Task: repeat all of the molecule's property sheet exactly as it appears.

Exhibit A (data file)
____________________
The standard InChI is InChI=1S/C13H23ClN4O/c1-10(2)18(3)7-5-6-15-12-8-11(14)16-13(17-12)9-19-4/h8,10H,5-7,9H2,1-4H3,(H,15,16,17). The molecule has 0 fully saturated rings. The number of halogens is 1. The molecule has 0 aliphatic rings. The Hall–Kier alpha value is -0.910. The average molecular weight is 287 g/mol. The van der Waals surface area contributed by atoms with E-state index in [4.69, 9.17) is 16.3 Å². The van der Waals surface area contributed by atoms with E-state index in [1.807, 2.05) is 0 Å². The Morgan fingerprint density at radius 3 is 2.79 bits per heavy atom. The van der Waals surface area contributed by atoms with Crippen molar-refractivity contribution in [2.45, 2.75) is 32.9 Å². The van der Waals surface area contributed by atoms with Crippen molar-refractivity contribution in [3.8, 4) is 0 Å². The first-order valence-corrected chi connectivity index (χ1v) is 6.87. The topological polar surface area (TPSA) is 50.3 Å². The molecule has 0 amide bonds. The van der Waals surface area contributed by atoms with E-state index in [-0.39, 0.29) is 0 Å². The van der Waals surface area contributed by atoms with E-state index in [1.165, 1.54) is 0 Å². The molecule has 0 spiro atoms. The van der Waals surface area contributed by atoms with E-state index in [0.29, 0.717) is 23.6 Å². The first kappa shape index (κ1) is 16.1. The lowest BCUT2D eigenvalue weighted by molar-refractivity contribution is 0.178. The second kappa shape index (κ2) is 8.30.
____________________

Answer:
The standard InChI is InChI=1S/C13H23ClN4O/c1-10(2)18(3)7-5-6-15-12-8-11(14)16-13(17-12)9-19-4/h8,10H,5-7,9H2,1-4H3,(H,15,16,17). The molecule has 0 fully saturated rings. The number of halogens is 1. The molecule has 0 aliphatic rings. The Hall–Kier alpha value is -0.910. The average molecular weight is 287 g/mol. The van der Waals surface area contributed by atoms with E-state index in [4.69, 9.17) is 16.3 Å². The van der Waals surface area contributed by atoms with E-state index in [1.807, 2.05) is 0 Å². The Morgan fingerprint density at radius 3 is 2.79 bits per heavy atom. The van der Waals surface area contributed by atoms with Crippen molar-refractivity contribution in [2.45, 2.75) is 32.9 Å². The van der Waals surface area contributed by atoms with Crippen molar-refractivity contribution in [3.8, 4) is 0 Å². The first-order valence-corrected chi connectivity index (χ1v) is 6.87. The topological polar surface area (TPSA) is 50.3 Å². The molecule has 0 amide bonds. The van der Waals surface area contributed by atoms with E-state index in [-0.39, 0.29) is 0 Å². The van der Waals surface area contributed by atoms with E-state index in [1.165, 1.54) is 0 Å². The molecule has 0 spiro atoms. The van der Waals surface area contributed by atoms with E-state index in [0.29, 0.717) is 23.6 Å². The first kappa shape index (κ1) is 16.1. The lowest BCUT2D eigenvalue weighted by molar-refractivity contribution is 0.178. The second kappa shape index (κ2) is 8.30.